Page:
Today, we cannot utter those words because it is not politically correct to voice out, illegal and unconstitutional, but actions can sometimes speak louder than words. The recent spate of killings of Blacks prove that white America is still ‘not bound’ to respect the rights of the Black man. From Dred Scott to Stinney to Michael Brown to Eric Garner, they all had a death sentence on the spot. First they killed them, then killed their character.

This is a love poem by Aya de Leon from Ferguson to Black residents, which describes the deep hurt Blacks feel when they’re killed off and their characters killed off. It is an informal emulation of Elizabeth Barrett Browning’s Sonnet 43: “How Do I Love Thee?” published by the feminist wire (thefeministwire.com) on 22 Aug. 2014.

How do I love thee? Let me count the ways.
I love thee with the blooming red rose of police bullets to thy firstborn sons.
Like a coy and unsigned suitor’s note leaving thee to wonder exactly who sent these flowers.
I love thee in the full knighthood of riot gear body armor that exposes only my amorous motives.
I love thee with the sharp cracking kiss of a baton on your tender temple, wrist, shoulder…
I love thee with the seductive siren perfume of tear gas.
I love thee with the steady, rumbling march of tanks on residential city streets.
I love thee with the warm, heavy-armed embrace of curfew and martial law.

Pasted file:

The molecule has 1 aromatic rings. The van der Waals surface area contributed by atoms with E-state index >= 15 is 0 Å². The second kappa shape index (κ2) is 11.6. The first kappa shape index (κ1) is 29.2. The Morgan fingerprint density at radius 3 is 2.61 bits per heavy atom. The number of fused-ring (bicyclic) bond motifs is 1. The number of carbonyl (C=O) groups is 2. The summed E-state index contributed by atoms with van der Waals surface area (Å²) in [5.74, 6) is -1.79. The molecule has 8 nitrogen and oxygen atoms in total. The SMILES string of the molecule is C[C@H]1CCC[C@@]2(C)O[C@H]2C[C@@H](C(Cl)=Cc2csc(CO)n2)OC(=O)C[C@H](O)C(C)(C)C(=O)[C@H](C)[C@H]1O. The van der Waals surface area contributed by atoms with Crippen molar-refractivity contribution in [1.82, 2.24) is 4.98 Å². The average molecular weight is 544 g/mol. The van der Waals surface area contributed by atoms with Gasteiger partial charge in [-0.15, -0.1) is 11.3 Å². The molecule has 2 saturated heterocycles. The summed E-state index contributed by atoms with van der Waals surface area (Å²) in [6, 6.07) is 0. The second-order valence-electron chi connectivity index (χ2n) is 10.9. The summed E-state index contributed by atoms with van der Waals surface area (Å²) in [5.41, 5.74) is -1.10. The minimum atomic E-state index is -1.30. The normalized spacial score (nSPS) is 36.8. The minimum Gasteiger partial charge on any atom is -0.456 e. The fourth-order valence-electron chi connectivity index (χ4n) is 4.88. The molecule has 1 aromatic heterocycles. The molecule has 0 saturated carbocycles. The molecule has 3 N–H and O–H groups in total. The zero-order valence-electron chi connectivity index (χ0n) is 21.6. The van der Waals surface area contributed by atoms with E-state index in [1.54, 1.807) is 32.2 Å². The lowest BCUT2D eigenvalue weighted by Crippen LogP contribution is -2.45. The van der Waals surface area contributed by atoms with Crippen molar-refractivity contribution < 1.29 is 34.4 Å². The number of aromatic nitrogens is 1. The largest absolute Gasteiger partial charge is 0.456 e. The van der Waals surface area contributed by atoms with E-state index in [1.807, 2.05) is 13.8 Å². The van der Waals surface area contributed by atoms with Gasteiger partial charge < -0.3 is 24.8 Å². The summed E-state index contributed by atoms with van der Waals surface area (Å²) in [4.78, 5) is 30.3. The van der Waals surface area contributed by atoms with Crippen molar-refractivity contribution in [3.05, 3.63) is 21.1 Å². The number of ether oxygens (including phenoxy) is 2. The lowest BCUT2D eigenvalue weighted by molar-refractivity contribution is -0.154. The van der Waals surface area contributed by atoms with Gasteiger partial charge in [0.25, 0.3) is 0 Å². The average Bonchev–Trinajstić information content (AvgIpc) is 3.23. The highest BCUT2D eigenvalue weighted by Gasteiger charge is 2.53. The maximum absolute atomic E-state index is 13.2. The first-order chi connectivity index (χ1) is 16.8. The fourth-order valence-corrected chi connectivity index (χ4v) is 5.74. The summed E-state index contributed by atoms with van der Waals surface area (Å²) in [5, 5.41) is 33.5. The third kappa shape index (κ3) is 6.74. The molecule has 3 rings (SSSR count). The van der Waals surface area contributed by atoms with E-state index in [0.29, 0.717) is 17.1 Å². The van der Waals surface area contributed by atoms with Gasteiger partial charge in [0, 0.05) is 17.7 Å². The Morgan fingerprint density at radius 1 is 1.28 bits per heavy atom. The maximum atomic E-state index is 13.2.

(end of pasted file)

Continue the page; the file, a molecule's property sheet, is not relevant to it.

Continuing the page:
I love thee with the sly lover’s denial in public, all the better to heighten my passion in night’s clandestine shadows.
And when thou would protest against my love with smoke and gas-choked breath,
I shall but love thee better after death.

After the death of these Blacks in history and now, does America not learn its lessons? If we say it has, and if we say we’ve come a long way (and undoubtedly we have, to some extent and more in some states) why do such crimes against humanity continue to repeat in sometimes strikingly similar ways in this twenty-first century country of affirmative action? One of the purposes of history is to learn lessons from it so we don’t repeat past fatal, life changing and cruel mistakes. We teach others lessons, but it is high time we teach ourselves a real history lesson- and give Blacks and all people of color the right to be respected. To breathe. To have rights without rallying for them, or without arresting our intellectuals who stand up for these constitutional rights. Without having to prove their worth or innocence because they’re first guilty before being innocent.


3 Comments

  1. Surekha Rao says:

    Very powerful speech, and so true. To change this situation requires economic justice for all, great education, affordable decent housing, and building strong bridges between all peoples. The multicultural protests of late are a big step in the right direction, but real changes also take implementing vision into reality with real work and real money.

    • Thanks for always being a loyal reader. But thanks above all, for giving input; you cant give input unless youve thought about this urgent matter and understand its effect on the populace. More people need to read with the intention of putting themselves in the shoes of those profiled just because of the color of their skin.

  2. Surekha Rao says:

    I applaud this young man for doing just this.